Prague, Aug 31 (CTK) – A new wave of people’s interest in the ideas and policy of former Czech president Vaclav Havel (1936-2011) has been registered by the staff of the Prague-seated Vaclav Havel Library (KVH), its director Michael Zantovsky has told CTK.
Now that the era of optimism of the 1990s has ended following the economic crisis and problems such as terrorism and mass migration have arisen, many people have no idea of what path the society should take to cope with the problems, Zantovsky, former aid to Havel and later diplomat, said.
“Mainly young people want to know what Havel represented, what were the values he leaned on, and they ask why they can find no one among the present politicians who could show them the way forwards,” Zantovsky said.
According to him, there are two causes why Havel’s ideas find no big response in the present society and why he has no successor among politicians.
One of them is common political envy, jealousy and rivalry that occur everywhere and that try hard to belittle the weight of the legacy of outstanding personalities so that they do not overshadow the scene, Zantovsky said, adding that this mentality seems to be more widespread in Czech society than elsewhere.
The other cause is the changing times. After the post-1989 euphoria dwindled away, roughly in 1993 when the Czechoslovak federation split, the society’s priorities ceased to focus on the coping with the past in moral terms and on a vision of a society with a relatively high level of morals and decency, as represented by Vaclav Havel, said Zantovsky, who wrote a comprehensive biography of Havel a couple of years ago.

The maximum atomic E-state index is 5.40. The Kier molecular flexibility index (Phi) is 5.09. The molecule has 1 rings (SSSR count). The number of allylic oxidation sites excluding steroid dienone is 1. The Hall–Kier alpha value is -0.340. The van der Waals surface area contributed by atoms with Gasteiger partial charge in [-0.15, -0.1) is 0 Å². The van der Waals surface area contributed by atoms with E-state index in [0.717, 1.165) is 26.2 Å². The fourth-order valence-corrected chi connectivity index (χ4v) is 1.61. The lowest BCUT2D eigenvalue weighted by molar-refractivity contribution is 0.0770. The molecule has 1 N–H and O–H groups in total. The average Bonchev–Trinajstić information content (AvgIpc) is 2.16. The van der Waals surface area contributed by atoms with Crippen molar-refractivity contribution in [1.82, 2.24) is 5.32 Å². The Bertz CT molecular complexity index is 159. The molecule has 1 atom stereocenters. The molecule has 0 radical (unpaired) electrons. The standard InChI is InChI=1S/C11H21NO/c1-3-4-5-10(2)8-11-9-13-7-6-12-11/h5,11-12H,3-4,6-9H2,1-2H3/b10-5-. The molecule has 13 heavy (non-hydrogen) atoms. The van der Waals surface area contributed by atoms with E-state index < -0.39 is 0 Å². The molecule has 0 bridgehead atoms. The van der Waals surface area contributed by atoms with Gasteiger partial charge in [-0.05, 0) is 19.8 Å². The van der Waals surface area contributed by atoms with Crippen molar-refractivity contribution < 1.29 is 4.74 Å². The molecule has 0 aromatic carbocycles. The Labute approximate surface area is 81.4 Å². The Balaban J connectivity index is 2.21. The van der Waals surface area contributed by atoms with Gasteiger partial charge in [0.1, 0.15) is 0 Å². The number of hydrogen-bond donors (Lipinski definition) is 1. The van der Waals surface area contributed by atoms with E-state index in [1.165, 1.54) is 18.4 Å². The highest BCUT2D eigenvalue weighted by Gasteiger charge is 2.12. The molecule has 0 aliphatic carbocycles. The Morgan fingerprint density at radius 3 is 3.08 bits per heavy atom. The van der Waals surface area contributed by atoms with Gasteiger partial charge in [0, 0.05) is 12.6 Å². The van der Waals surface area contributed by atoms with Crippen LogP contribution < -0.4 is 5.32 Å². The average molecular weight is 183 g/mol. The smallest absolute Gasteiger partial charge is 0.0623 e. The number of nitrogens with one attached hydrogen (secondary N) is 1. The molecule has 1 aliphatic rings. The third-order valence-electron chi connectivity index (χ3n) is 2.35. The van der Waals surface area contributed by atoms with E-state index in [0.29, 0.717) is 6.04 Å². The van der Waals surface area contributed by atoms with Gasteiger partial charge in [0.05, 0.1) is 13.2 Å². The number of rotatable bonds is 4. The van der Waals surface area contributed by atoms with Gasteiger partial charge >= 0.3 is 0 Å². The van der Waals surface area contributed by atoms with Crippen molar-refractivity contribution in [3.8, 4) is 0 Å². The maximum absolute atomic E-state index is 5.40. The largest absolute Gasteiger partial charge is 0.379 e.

Vaclav Havel as a politician leaning on moral premises started to be bothersome for many. For them, he became an unpleasant mentor, Zantovsky said.
This is also why many started ridiculing Havel and his followers as the people who permanently promote bothersome moral principles and thereby prevent others from seeking their own benefit, he said.
Nevertheless, more and more people show interest in the programmes in the KVH, which take part almost daily and highlight a variety of issues including human rights, politics, literature and theatre, Zantovsky said.
He said the regular discussion meetings the KVH organises in towns across the Czech Republic prove people’s new interest in Havel’s legacy.
The opinion that only Prague intellectuals are interested in Havel is nothing but a myth, he said.
Havel, former leading dissident and playwright, was the first Czechoslovak post-communist president from 1989 to 1992 and the first head of the independent Czech Republic in 1993-2003. He died on December 18, 2011.
The Vaclav Havel Library was established still during Havel’s life more than ten years ago.
Zantovsky said the library keeps and promotes Havel’s legacy and it should be a place of meetings and discussions not only of Havel’s but also the present time.